“Once we had that meeting, I wanted to jump over the table and hug him,” she said. “Rob set the foundation, making sure I understood everything I needed to do for the loan application.”

“We went over what her business plan looked like, and she needed to do her financial projections. Then we put together a rough draft,” said Martin. “We don’t write the plans, but we do show our clients what they need to focus on. I helped her leave with the structure of the plan, and she spent the night writing it. She had it to me the next morning to review and update.”

Within two days McDaniel completed the application, Martin said.

McDaniel had opened her companies in March and April of 2016 with one vehicle and about $1,800 in monthly sales revenues. Upon receiving the revolving loan fund, she purchased five more NEMT vehicles and her building. By June 2018, she was up to 11 vehicles and 12 employees servicing three major contracts. She plans to purchase three more NEMT vehicles, and her sales earnings will double from 2017 to six figures this year. She continues to apply for major contracts and plans to expand her NEMT services to provide rides 24 hours, seven days a week.

Martin encourages small business owners to seek SBDC support earlier than five days from a hard deadline, and he says McDaniel agrees, telling him, “‘If I’d come to you the first time I was referred to you, I’d be six months further down the road today.’”

“I don’t think Rob ever met anyone who fought against him like I did, and now I love him to death,” McDaniel said. “I have sent a few people to Rob, and now they’re doing well, too. You have to go to the SBDC to get that foundation.”

71st Georgia Science and Engineering Fair draws 800 students

 

Students from Georgia middle and high schools competed for 200 awards presented during Georgia Science & Engineering Fair, hosted by the Georgia Center for Continuing Education & Hotel in March.

New this year was an award by the Georgia Aquarium in Atlanta, honoring one middle and one high school student whose projects showed exceptional insight and creativity in research relating to conservation, environmental protection, or sustainability. Each winning student was awarded a job-shadowing experience, a behind-the-scenes tour, and tickets to the aquarium.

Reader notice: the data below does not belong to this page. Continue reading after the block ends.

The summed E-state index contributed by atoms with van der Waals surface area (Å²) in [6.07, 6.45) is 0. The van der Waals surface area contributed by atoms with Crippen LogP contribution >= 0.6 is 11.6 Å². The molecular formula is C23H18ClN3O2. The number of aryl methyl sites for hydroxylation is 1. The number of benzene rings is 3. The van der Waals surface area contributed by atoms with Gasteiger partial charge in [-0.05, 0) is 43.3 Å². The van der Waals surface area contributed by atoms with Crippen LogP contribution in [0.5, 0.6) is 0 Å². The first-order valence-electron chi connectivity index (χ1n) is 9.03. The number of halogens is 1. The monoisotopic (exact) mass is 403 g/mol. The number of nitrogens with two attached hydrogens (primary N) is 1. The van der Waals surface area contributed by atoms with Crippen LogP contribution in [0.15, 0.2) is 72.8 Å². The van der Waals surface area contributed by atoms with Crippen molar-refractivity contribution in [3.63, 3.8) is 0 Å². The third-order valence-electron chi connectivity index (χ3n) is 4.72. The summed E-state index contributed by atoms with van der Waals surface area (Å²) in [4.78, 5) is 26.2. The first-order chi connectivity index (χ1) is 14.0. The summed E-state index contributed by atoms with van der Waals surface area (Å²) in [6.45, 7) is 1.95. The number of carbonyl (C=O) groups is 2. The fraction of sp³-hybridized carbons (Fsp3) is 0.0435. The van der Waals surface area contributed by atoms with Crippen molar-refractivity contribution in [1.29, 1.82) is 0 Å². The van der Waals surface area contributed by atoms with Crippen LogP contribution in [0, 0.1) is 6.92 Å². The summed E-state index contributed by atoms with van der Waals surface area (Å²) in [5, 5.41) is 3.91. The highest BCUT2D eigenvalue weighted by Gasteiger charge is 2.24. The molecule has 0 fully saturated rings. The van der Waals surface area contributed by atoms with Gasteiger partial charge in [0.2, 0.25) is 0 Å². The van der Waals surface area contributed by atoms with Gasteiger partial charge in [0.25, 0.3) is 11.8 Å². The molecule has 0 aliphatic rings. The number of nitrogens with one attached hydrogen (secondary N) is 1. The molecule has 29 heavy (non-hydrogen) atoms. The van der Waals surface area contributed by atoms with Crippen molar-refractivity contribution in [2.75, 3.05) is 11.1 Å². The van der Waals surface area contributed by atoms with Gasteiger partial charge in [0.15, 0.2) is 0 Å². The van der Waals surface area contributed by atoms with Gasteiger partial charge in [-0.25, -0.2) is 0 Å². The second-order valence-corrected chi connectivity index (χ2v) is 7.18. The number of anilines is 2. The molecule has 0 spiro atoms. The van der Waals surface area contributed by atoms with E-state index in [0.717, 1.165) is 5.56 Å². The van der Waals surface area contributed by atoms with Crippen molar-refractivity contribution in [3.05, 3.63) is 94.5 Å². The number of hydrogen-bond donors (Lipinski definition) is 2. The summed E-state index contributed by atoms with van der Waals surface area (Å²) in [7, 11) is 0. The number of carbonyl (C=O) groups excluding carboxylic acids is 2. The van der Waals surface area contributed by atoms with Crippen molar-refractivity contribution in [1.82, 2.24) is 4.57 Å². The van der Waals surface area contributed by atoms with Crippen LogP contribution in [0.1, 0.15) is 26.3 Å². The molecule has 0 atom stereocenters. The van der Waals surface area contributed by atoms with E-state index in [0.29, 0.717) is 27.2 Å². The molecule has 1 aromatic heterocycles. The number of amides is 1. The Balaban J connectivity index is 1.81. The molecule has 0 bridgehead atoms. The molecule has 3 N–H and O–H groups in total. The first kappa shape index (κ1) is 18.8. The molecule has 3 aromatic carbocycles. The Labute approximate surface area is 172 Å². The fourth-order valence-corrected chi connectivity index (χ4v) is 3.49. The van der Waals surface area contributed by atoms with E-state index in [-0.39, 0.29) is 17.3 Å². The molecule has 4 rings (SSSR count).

Another new award this year was the Junior Pinnacle Award. Fashioned after the highly coveted Pinnacle Award, which goes to the best overall senior-division project in the fair, the Junior Pinnacle Award trophy was awarded to the student with the best middle-school project.

The Georgia Patent Assistance for STEM Students (PASS) program was piloted during this year’s fair. Developed in conjunction with GSEF, PASS seeks to support young researchers in their pursuit of innovation by raising awareness of intellectual property protection and patenting resources. The highlight of this year’s implementation of PASS was a collaboration with an Atlanta law firm specializing in intellectual property, Meunier Carlin & Curfman. The firm sponsored an award granting 10 hours of legal assistance to a deserving GSEF exhibitor. A team of two girls from General Ray Davis Middle School won the award for their creation of a CPAP mask-mount sensor prototype for individuals with sleep apnea.

Thirty-four outstanding high school students will go on to represent the state of Georgia by competing in the Intel International Science & Engineering Fair in Phoenix, Arizona, May 12-17, 2019.

 

 

College of Engineering Students Showcase Archway Partnership Projects

 

UGA College of Engineering students completed capstone design projects in five Archway Partnership counties, putting their academic education into action and providing a valuable service to rural Georgia communities.

The students worked alongside industry and community partners in Grady, Hart, Pulaski, Spalding and Washington counties. Projects ranged from assisting the implementation of a wastewater sludge management program in Spalding County to the structural assessment of a historic building in Grady County.

“Since 2014, the Archway Partnership and the College of Engineering has partnered on over 40 design projects,” said Stephan Durham, associate professor and dean for student success and outreach in the College of Engineering. “The college’s partnership with Archway is a mutually beneficial collaboration that works to provide soon to be engineering graduates with real-world design projects and client interactions while providing engineered designs and cost estimates for community improvement projects.”

Students work on the projects throughout the year and showcase them in April, competing for awards in six different categories. Ninety projects were featured in the showcase.

A remediation analysis of a brownfield site in Pulaski County won an award for Community Impact.  That student team had to analyze hazard conditions, including contaminated soil and groundwater, at the NeSmith Gas Station. The county is considering donating the site to the city of Hawkinsville.

The students recommended measures to improve the site and developed a plan for a welcome sign, benches, a garden and other elements. A delegation of city council members, the city manager and the county commissioner in Pulaski attended the showcase and were as impressed as the judges with the students’ work.